Fast forward a few weeks and it is a warm evening in the Stade de Glace in Grenoble. It is 4 May and the last night of the quick presidential election campaign called following Pompidou’s death in office. I am sitting up in the balcony with a couple of English friends surrounded by several thousand fervent French leftwingers. We are waiting for Mitterand to appear and give his last address of the election campaign. Grenoble was no doubt chosen for the climax of the campaign because at the time it was a socialist stronghold, with a forward thinking socialist mayor called Hubert Dubedout who was doing great things for the city.
We have had a few warm up speeches, including one from Pierre Mendès France, a longstanding leftwing politician. He was an anticolonialist who in the late 40s had started French disengagement from Indo-China by negotiating an armistice with Ho Ch Minh. Later he clashed with de Gaulle over government policy on Algeria. Then amazingly a slight woman with black hair and wearing a long black dress emerges on the stage, trailing a single red rose (the symbol of the leftwing alliance). The audience goes wild. It is Juliette Gréco, and she proceeds to give us some of her great songs.
However, it is getting late. By law electioneering has to stop at midnight. It’s now gone eleven and there’s still no sign of Mitterrand. Even Juliette is struggling to hold the audience’s attention. When it gets past 11.30, the audience are boiling with frustration at Mitterrand’s non-appearance. Then suddenly there he is on stage, giving a speech which is greeted almost hysterically by the audience. At one point we sing the Marseillaise. I say ‘we’ because I jumped to my feet and joined in, giving it full voice, whilst my English comrades pointedly remained seated. I enjoyed that bit enormously but was later treated to a bit of lecture about the dangers of mob hysteria.
Then it was midnight and, like Cinderella, Mitterrand slips away. Amazingly this election turned out to be one of the closest in French history. The Gaullist candidate, Valéry Giscard d’Estaing failed to get a majority in the first round and it went to a second ballot where he won by about 400,000 votes – or a whisker as we psephologists prefer to say. No doubt my White Russian family breathed a huge sigh of relief.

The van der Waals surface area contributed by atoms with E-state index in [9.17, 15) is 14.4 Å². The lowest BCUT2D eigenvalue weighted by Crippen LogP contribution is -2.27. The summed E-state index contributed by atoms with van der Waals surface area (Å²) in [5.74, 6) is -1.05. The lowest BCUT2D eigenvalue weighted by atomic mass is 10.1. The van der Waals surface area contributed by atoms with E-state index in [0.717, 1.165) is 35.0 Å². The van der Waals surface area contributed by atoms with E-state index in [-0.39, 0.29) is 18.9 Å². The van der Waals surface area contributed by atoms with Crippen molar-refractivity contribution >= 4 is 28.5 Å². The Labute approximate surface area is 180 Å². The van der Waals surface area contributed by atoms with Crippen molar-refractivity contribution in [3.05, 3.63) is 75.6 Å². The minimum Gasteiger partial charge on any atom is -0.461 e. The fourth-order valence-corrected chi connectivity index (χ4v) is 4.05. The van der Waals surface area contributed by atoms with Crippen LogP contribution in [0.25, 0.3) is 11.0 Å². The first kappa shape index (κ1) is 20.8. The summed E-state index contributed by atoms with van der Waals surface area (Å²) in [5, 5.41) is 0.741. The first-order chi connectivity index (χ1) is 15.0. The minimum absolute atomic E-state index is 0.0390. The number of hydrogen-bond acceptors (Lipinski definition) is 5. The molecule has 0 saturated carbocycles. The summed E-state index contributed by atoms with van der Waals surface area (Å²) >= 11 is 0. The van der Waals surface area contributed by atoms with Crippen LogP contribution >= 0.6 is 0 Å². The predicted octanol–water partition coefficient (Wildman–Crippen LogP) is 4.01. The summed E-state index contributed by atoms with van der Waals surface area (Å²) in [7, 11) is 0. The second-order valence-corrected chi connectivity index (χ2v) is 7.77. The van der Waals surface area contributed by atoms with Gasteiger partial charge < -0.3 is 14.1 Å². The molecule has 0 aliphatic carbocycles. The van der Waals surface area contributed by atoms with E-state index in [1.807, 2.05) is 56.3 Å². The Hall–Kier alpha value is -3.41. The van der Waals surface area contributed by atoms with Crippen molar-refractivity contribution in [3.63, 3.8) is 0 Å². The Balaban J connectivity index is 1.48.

My second letter of introduction was to a French nun. At the time I was going through my Catholic phase and before leaving for France had been taking instruction from a Jesuit to ’embrace the scarlet woman’, as they used to say. In spite of the Jesuit’s urging I had refused to be stampeded into a decision. Somehow and from a Catholic friend I imagine I had managed to get this introduction. I held on to it for a long time, not sure what I would have in common with a nun. Eventually out of curiosity I rang her up and she invited me to the convent one Saturday afternoon.
As it turned out, she was quite entertaining. She was a teacher of English and I was able to help her out be recording some pieces from her textbooks for her classes. We had tea and cake in the communal area of the convent with some of the other nuns, who all seemed very calm and quite jolly.
One event stays in my memory all these years later. She invited me to the convent one Sunday afternoon for an outing. In the boxy convent Renault we drove up into the mountains, my nun friend driving, another nun beside her and me sat in the back with the Profesor of Astrophysics from Birmingham University, on a visit from CERN. I have no idea how he knew these nuns. Perhaps he too had a letter of introduction…
Up and up into the mountains we went, each hairpin bend revealing more and more dramatic views, until at one point flat part we stopped and the nuns pointed at some wild flowers by the side of the road. We got out of the car and walked over to them. They turned out to be gentians. I can still see their intense blue colour, smell the heady scent of pine resin, and feel the freshness of the air in these high mountains. For some reason it remains an intense, clear experience across the years.